My second-favorite computing company has made a graphic effort to remind us that today is the 14th of July, Bastille Day.
Symbolically, this year's celebrations are dominated by the color blue. For the first time, soldiers of the UN Blue Beret peacekeeping force will be marching in this morning's military parade in the City of Light.
As the defense minister Bernard Kouchner just remarked, today's 14th of July will be considered exceptionally, in the future, as "the day after the 13th of July 2008". What he's saying, jokingly, is that statesmen were preoccupied yesterday by the summit meeting to promulgate the concept of the Union for the Mediterranean.
Finally, there's the blue of the flag of the European Union, of which France has just been assigned the presidency.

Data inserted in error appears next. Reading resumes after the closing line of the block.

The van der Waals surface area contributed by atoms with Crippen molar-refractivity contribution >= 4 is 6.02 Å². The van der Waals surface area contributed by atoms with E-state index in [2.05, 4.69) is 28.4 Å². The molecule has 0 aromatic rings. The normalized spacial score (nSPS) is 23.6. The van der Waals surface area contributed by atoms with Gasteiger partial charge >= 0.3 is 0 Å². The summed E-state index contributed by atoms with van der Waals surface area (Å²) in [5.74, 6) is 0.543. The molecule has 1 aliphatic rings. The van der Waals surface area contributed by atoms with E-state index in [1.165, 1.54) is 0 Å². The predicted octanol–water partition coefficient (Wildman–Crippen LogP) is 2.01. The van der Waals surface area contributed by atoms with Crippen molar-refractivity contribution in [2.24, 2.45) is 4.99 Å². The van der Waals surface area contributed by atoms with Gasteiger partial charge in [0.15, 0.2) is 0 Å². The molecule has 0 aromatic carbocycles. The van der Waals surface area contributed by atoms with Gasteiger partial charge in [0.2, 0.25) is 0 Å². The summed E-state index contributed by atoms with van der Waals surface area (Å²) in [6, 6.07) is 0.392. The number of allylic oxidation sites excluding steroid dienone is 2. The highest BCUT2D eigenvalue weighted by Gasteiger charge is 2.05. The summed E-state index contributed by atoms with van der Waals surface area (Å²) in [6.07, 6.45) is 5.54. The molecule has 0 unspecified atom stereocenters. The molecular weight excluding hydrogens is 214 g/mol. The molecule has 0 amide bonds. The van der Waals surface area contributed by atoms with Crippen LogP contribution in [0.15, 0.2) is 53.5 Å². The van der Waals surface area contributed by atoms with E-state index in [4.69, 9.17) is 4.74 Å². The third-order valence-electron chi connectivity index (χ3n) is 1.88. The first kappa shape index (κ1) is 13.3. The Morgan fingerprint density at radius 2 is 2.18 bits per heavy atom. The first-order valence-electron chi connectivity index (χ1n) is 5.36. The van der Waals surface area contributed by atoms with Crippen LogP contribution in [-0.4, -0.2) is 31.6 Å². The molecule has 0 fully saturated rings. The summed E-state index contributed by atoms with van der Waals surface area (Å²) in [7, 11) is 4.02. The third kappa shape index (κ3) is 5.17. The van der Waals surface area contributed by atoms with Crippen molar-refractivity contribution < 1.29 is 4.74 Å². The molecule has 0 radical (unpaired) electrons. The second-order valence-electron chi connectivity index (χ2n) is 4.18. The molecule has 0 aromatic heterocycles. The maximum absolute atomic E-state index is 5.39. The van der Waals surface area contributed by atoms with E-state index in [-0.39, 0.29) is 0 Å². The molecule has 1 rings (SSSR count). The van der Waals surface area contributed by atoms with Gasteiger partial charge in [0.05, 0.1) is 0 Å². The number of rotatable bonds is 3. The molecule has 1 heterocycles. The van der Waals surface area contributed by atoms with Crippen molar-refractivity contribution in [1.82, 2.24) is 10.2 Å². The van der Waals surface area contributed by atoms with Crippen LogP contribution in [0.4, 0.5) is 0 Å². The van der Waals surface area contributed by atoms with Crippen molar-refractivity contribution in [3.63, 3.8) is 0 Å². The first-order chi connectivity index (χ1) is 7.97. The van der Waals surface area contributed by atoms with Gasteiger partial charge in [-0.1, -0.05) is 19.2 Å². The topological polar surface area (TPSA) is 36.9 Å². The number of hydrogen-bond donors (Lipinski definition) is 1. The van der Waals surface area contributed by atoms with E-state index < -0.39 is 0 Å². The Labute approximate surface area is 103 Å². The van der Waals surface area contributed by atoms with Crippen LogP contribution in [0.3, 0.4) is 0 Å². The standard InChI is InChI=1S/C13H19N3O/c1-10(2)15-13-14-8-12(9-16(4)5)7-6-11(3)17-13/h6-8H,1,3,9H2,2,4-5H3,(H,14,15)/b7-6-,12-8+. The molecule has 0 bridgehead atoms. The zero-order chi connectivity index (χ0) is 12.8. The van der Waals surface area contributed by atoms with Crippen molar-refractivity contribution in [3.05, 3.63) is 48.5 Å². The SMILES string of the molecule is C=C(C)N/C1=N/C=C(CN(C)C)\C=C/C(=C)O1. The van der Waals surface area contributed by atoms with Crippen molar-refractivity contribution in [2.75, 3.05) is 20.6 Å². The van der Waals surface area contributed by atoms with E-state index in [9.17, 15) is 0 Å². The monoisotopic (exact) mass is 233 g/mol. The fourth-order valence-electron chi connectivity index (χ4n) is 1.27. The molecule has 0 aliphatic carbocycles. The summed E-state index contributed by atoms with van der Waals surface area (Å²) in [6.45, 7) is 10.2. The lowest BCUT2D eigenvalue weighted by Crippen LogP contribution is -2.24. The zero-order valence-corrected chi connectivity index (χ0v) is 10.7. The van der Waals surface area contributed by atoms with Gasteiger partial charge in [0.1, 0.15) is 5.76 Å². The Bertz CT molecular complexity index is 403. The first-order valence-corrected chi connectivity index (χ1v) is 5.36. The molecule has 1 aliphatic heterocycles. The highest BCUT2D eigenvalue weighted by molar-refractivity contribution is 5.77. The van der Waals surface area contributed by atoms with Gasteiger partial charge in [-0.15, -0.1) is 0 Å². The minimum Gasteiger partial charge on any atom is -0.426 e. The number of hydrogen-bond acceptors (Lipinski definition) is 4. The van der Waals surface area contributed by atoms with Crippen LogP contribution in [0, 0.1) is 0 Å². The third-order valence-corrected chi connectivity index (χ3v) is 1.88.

Alongside all this bright blue, however, there's a wave of military blues in France today. To call a spade a spade, between Nicolas Sarkozy and the French armies, the current relationship is as cold as an unfired cannon. Something seems to have gone tremendously wrong between the supreme commander and his troops. For many reasons (which are too detailed to be examined here, even if I were capable of doing so... which I'm not), the French armies seem to have lost confidence in their chief, and he in turn no longer knows how to charm his soldiers. This distrust came to a head in the context of the shooting drama of 29 June 2008 at Carcassonne, when a soldier accidentally fired real bullets into a crowd at a military festival, wounding seventeen innocent spectators. Many military representatives consider that Nicolas Sarkozy failed to handle the aftermath of that tragic affair in a just manner. A journalist claimed that feelings between the president and military personnel have sunken to the lowest level since the notorious putsch of French generals in Algeria against Charles de Gaulle on 21 April 1961. To put it mildly, on this Bastille Day, that's a sobering observation.